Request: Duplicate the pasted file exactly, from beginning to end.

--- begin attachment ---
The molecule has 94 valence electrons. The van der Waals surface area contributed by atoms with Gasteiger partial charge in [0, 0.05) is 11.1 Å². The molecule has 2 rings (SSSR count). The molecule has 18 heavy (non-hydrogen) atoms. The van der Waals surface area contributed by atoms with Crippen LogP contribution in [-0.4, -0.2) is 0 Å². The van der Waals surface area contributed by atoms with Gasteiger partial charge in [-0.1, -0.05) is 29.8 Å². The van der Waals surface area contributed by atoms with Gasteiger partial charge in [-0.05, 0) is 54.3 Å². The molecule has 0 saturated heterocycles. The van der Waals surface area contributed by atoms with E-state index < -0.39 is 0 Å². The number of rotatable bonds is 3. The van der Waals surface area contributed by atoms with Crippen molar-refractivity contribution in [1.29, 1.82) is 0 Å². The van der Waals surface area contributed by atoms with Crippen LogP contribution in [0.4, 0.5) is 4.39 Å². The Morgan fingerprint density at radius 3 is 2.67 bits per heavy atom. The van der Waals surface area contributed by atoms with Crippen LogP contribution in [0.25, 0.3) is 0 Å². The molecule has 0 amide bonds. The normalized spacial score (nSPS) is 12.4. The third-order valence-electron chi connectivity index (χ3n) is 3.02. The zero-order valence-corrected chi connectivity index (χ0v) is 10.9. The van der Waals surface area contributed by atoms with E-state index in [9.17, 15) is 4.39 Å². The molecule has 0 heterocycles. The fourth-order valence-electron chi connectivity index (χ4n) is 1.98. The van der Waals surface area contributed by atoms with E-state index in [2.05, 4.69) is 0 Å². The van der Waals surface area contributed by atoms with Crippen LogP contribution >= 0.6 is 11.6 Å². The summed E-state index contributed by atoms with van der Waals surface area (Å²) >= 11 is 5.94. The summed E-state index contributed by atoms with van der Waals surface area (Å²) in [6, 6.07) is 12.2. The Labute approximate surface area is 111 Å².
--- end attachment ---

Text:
The molecule has 94 valence electrons. The van der Waals surface area contributed by atoms with Gasteiger partial charge in [0, 0.05) is 11.1 Å². The molecule has 2 rings (SSSR count). The molecule has 18 heavy (non-hydrogen) atoms. The van der Waals surface area contributed by atoms with Crippen LogP contribution in [-0.4, -0.2) is 0 Å². The van der Waals surface area contributed by atoms with Gasteiger partial charge in [-0.1, -0.05) is 29.8 Å². The van der Waals surface area contributed by atoms with Gasteiger partial charge in [-0.05, 0) is 54.3 Å². The molecule has 0 saturated heterocycles. The van der Waals surface area contributed by atoms with E-state index < -0.39 is 0 Å². The number of rotatable bonds is 3. The van der Waals surface area contributed by atoms with Crippen molar-refractivity contribution in [1.29, 1.82) is 0 Å². The van der Waals surface area contributed by atoms with Crippen LogP contribution in [0.4, 0.5) is 4.39 Å². The Morgan fingerprint density at radius 3 is 2.67 bits per heavy atom. The van der Waals surface area contributed by atoms with Crippen LogP contribution in [0.25, 0.3) is 0 Å². The molecule has 0 amide bonds. The normalized spacial score (nSPS) is 12.4. The third-order valence-electron chi connectivity index (χ3n) is 3.02. The zero-order valence-corrected chi connectivity index (χ0v) is 10.9. The van der Waals surface area contributed by atoms with E-state index in [9.17, 15) is 4.39 Å². The molecule has 0 heterocycles. The fourth-order valence-electron chi connectivity index (χ4n) is 1.98. The van der Waals surface area contributed by atoms with E-state index in [2.05, 4.69) is 0 Å². The van der Waals surface area contributed by atoms with Crippen LogP contribution >= 0.6 is 11.6 Å². The summed E-state index contributed by atoms with van der Waals surface area (Å²) >= 11 is 5.94. The summed E-state index contributed by atoms with van der Waals surface area (Å²) in [6, 6.07) is 12.2. The Labute approximate surface area is 111 Å².